Where’s the Cinnabon?… or, Will Indoor LBS Hit it Big in 2012?

‘Tis the season to prognosticate.

We’re 17 days away from the new year, and far before Auld Lang Syne begins playing and we pretend to know the words (after all the champagne, who can remember the lyrics we optimistically Google’d the day before anyways?), we’re pondering what changes are in store for us the next twelve months.

In a whitepaper released by ABI Research this week, their tech analysts took a collective look into the crystal ball for 2012 and (in their words) “have drawn some bold lines in the sand on a plethora of top-of-mind topics.”

But instead of predicting what WOULD happen in the mobile and telecom space, they took a different spin on the usual list and forecasted what WOULDN’T happen.  Nice twist.  (And a really good read.)

One of their more interesting predictions for those of us in software testing is by Patrick Connolly, Senior Analyst of Telematics and Navigation:  “Indoor location will NOT become commonplace in 2012.” 

It’s easy to see how this could be true…but also surprising.

After all, for as many articles that have been written about the technological challenges in making Indoor Location Based Services (LBS) a reality, there has been an equal amount of big name, big buzz announcements about it over the past few months.  There are dozens of industry-leading companies—including Apple, Navteq, Qualcomm and Nokia—tackling the challenge from every angle.

There are even some major apps launching to give Indoor LBS a jolt from vision to reality.  For instance, Google announced on their Mobile blog in November that the new Google Maps 6.0 gives users (on Android OS 2.1 mobile devices) the ability to Map the Vast Indoors, vis-à-vis:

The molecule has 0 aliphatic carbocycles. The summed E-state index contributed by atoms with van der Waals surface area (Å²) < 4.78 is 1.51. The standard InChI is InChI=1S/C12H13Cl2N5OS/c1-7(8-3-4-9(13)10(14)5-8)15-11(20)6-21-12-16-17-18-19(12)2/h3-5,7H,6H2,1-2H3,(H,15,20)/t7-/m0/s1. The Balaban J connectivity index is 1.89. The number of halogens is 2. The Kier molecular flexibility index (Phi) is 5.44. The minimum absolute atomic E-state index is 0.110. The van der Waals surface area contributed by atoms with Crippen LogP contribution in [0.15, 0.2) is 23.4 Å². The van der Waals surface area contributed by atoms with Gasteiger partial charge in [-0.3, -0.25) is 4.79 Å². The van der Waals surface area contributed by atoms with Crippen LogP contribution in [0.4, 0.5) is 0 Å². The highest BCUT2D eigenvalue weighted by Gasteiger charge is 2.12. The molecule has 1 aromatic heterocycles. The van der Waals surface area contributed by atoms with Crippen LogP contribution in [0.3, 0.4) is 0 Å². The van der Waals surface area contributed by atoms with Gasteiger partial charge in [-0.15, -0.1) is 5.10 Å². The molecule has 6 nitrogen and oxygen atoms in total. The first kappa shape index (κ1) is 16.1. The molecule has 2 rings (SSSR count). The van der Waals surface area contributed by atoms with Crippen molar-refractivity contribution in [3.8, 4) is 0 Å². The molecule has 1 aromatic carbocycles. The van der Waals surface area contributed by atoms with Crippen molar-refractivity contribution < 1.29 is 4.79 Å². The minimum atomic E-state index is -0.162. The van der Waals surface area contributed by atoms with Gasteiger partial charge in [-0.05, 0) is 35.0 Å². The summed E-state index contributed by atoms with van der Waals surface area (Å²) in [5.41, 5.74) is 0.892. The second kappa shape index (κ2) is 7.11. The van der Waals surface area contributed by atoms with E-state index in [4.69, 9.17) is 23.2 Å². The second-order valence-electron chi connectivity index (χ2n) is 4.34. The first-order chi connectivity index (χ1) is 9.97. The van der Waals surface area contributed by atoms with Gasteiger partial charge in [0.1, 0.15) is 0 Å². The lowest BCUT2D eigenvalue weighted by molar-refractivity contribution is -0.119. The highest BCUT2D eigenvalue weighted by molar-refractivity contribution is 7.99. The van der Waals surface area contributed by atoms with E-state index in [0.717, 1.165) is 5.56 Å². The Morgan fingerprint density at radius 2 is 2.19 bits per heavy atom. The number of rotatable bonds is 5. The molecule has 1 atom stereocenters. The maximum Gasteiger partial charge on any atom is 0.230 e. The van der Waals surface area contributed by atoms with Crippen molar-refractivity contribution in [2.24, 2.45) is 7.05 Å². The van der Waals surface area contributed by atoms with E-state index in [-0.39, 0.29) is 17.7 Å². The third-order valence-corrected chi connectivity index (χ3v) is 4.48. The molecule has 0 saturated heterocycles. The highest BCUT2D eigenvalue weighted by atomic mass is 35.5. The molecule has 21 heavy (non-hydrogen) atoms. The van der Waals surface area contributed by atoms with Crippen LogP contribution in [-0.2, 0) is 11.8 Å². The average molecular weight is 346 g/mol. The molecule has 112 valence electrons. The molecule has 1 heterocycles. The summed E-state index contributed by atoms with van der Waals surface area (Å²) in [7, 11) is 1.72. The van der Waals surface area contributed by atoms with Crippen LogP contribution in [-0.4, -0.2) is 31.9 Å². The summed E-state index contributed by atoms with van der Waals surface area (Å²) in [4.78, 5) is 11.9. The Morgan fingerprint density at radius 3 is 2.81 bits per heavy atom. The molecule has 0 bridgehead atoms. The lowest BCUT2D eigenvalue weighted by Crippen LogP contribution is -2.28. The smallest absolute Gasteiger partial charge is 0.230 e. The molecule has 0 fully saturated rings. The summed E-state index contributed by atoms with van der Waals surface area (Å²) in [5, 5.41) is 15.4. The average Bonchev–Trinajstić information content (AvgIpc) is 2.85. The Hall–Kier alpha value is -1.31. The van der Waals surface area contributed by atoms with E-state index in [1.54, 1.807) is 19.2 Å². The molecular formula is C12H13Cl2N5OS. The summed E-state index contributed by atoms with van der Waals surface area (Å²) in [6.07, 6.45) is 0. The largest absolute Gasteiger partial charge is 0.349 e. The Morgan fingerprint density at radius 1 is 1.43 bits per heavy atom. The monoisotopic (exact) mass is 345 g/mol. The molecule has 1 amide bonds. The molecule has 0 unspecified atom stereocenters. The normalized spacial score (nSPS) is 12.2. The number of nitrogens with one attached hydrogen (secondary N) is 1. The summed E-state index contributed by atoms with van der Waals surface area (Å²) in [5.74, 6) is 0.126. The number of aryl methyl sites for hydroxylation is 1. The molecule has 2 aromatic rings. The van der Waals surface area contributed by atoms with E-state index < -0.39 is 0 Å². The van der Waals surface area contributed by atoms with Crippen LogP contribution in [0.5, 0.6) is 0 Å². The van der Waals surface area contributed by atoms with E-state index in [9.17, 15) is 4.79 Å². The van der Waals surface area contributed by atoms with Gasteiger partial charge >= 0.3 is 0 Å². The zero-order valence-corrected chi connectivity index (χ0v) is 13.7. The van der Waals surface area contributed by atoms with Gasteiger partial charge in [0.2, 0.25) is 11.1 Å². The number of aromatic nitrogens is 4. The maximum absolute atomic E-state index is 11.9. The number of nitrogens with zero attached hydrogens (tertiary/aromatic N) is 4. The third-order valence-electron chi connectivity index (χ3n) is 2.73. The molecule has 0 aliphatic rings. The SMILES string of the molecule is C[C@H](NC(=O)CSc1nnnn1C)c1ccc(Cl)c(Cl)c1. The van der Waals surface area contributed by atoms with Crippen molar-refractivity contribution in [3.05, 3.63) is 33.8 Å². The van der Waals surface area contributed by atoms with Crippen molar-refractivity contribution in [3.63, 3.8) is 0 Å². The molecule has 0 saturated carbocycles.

“When you’re inside an airport, shopping mall, retail store, or other public space, Google Maps 6.0 for Android brings the freestanding map directory to the palm of your hands –helping you determine where you are, what floor you’re on, and where to go indoors. For example, in this busy travel season, you can use Google Maps 6.0 to help you find your way around airports.”

So what does Connolly think we can expect in 2012?  He proposes that there will be “isolated mobile applications and services around individual high-traffic public areas like airports and malls.”

For software testers, the proliferation of LBS (indoor and out) means it’s becoming ever critical to move a portion of the testing out of the lab and into the wild so apps can be tested in real world conditions.  After all, if LBS is inaccurate inside a mall by 100 feet—and the store we’re trying to find (hello, Cinnabon!) isn’t anywhere near where we thought it was– it might as well be off by a mile.  The ball is increasingly in our court to make sure this cool, new tech is a consumer delight… not a dud.

As an industry, we’re on the cusp of some exciting indoor location, tracking, mapping, and navigation apps that will enrich the user experience.  And we’re playing a critical role in making it possible.

We’ll toast to that.

Essential Guide to Mobile App Testing

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